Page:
Thursday, December 29, 2005, 12/29/2005 09:35:00 AM

Sticky-Handed Former Employees: What is Missing?

By Todd
We are forced to focus a good bit of our time in trade secrets matters answering questions from employers who tell about their mangerial employees who resign and fill their bags (or laptops) on the way out the door with just about every piece of company-related information possible - customer lists, company marketing plans, product development information, employee compensation information, and customer-based analytical data revealing profitability of certain customer relationships and even plans for improving those numbers. We are ultimately asked - "what can we do to stop this?" The answer, of course, is to file a court action and ask the court for (a) injunctive relief and (b) damages to the company resulting from the alleged theft. Before this occurs, though, there needs to be a focused effort to determine EXACTLY what is missing or was copied. The recent treatment of this issue by a federal court in Illinois shows why.

In Exhibit Works, Inc. v. Inspired Exhibits, Inc., 2005 WL 3527254 (N.D. Ill., December 21, 2005), the court was asked by Exhibit Works to issue a preliminary injunction against Inspired Exhibits due to the latter having allegedly misappropriated trade secret information of the former. The defendant, an Illinois-based company, was a company created by the plaintiff's, a Michigan-based company, former employees of its tiny office in Illinois. Seems the former employees were convinced that their former employer was screwing up its handling of the single biggest account they serviced out of Illinois and thought to themselves - "hey, let's jump ship before it sinks but let's not lose this opportunity to service this valuable customer ourselves." They allegedly departed taking what the plaintiff alleged consisted of "corporate information." The court refused to grant an injunction against the former employees, noting "Exhibit Works has not established, as it has the burden to do, what exactly was taken by the defendants which leaves the court to question whether the information taken by the defendants was confidential trade secret information sufficient to support the injunctive relief Exhibit Works seeks."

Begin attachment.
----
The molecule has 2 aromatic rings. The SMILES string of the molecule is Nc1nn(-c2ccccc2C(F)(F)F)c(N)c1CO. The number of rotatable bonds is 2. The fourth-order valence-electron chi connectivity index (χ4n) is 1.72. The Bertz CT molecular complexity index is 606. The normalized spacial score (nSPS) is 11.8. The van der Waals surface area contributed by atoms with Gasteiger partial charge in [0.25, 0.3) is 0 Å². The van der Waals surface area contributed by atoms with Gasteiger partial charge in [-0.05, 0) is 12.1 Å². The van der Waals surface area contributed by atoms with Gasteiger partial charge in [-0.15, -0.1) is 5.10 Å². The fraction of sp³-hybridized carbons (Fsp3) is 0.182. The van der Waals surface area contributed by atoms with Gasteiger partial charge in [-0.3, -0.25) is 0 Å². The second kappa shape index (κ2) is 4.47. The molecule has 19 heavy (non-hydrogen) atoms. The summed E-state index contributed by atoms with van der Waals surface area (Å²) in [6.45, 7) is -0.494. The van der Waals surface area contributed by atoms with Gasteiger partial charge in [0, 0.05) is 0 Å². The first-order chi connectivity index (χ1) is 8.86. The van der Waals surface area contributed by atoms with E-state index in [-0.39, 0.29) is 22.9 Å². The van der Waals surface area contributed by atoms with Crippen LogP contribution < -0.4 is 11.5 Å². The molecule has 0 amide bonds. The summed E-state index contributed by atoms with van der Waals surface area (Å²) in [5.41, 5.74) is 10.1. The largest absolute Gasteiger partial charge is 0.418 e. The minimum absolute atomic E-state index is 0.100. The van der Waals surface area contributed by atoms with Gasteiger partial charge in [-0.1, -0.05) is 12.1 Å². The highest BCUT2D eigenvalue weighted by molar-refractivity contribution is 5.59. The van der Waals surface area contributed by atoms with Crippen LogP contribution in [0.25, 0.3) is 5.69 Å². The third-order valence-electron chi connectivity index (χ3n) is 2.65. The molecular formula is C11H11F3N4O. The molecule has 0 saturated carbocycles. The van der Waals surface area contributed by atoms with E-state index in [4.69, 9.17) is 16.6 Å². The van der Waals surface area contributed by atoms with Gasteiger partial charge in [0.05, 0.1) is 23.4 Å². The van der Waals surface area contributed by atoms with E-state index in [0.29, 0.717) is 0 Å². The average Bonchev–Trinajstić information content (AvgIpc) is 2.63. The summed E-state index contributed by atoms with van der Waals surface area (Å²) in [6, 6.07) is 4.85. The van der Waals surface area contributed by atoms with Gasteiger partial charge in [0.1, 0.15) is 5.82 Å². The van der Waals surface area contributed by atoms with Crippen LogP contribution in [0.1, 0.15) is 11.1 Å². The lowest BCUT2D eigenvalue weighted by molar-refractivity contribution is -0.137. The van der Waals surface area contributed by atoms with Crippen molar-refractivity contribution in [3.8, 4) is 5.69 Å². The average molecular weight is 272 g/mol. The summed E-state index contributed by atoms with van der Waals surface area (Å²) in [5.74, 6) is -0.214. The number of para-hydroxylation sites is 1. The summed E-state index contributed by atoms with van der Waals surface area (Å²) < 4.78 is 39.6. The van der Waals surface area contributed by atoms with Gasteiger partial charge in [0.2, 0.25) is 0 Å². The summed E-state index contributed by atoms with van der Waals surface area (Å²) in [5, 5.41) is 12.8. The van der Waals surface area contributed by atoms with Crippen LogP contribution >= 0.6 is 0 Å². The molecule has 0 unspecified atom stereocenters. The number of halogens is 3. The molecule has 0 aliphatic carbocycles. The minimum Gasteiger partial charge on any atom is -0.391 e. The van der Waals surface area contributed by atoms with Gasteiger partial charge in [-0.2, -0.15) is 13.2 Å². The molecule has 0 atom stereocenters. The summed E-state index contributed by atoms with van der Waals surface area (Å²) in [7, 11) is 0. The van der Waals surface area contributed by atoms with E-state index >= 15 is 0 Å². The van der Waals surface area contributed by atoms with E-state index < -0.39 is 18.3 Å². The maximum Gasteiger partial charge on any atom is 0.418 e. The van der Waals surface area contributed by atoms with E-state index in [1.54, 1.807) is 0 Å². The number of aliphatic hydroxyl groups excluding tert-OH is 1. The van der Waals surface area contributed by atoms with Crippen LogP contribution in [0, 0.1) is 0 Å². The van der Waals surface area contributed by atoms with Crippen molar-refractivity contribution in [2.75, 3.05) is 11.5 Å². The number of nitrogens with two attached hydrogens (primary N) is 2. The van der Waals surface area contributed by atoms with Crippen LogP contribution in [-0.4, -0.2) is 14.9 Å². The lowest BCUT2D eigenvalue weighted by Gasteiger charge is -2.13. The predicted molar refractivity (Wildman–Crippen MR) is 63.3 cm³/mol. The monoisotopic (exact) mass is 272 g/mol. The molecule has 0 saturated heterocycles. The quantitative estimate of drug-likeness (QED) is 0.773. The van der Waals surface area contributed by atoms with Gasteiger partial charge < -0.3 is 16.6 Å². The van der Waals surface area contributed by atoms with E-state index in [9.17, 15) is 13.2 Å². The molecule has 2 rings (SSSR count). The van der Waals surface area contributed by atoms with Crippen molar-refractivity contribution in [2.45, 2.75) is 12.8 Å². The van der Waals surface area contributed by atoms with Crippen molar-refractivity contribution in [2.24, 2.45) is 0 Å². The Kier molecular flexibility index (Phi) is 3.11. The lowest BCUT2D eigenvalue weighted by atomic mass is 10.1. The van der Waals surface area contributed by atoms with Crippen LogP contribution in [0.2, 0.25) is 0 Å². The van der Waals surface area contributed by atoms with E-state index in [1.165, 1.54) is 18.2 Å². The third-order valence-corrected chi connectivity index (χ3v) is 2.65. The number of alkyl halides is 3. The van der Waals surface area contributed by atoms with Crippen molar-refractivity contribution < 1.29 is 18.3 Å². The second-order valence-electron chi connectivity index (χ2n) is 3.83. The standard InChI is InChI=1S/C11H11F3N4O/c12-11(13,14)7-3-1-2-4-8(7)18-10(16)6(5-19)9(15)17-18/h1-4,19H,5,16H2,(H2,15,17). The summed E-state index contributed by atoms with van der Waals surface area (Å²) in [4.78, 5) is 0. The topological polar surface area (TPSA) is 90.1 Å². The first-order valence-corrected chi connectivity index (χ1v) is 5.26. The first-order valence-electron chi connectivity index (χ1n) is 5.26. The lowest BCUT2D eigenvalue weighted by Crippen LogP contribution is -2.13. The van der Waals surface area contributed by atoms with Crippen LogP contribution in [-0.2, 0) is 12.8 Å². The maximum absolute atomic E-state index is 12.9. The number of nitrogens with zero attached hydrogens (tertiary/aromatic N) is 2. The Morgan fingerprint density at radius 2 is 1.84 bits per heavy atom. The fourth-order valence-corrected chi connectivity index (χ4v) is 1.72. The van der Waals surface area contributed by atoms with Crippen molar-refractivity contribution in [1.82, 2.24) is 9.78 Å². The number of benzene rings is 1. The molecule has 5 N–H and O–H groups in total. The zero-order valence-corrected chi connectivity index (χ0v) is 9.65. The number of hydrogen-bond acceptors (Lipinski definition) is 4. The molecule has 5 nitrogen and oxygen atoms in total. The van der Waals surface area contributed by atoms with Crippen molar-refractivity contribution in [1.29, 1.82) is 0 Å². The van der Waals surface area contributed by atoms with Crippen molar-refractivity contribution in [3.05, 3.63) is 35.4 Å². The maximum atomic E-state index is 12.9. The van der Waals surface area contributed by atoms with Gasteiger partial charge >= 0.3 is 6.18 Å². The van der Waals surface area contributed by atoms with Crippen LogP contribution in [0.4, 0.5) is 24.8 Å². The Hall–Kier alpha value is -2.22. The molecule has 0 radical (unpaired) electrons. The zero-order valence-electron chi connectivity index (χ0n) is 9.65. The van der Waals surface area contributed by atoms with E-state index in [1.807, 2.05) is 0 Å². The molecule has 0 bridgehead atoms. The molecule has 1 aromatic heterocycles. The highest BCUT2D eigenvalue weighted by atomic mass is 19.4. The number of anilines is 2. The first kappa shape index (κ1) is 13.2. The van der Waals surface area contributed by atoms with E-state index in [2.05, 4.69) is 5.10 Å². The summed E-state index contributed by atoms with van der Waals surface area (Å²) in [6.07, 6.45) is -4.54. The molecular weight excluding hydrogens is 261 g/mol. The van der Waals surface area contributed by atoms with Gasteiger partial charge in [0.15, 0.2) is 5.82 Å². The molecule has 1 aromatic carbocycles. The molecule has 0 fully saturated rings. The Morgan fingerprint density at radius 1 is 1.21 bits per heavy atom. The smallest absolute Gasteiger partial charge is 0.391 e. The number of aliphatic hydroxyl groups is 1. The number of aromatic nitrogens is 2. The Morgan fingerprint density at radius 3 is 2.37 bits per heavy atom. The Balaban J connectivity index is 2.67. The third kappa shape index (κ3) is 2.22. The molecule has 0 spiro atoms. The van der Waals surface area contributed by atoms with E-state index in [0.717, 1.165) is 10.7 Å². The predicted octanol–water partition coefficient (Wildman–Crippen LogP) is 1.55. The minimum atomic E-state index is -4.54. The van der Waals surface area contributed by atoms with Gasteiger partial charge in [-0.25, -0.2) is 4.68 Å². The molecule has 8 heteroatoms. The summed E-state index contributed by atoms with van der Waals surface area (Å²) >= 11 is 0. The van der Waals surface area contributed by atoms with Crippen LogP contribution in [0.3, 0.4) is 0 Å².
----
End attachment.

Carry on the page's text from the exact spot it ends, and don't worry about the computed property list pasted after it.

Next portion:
What is a former employer to do? The answer, clearly, is catalogue the misappropriated information. We advise employers that they should be performing audits of their trade secrets and confidential information in the normal course of their business. If they do so, and the audit is accurate, it forms a starting point for the analysis of what has been misappropriated. The next step is to have forensic computer experts or, if that is not an available option, the IT professionals at the company review and document computer access to the audit list's information sets in the last sixty (60) days of employment. Scouring e-mails and data back-ups is also key. You would be amazed at what you'll find in these situations if you do the right search. Cases are won and lost in these matters due to the proof - and so it is to proof that the former employer and its attorney must turn their attention and focus before they can get the court to do anything for them.

You might wonder: why was the former employer in this Illinois case so mad? The answer might lie in the court's recitation of the facts. Seems the former employer's single account in Illinois knew early on a little more about the former employees' plans than the former employer. While the former employees were still employed with the plaintiff the large customer indicated in an e-mail that they knew about the planned new company. This irritated the former employer to no end and they terminated the group of employees immediately. On the same day and probably as a response in this competitive chess match, the largest customer utilized its right to terminate the services agreement in its entirety - AND THAT IS THE REST OF THE STORY. We're sure that this is not the end of this skirmish and will report back what happens next as it is published. We'll also provide some links to some computer forensic specialists in upcoming posts.

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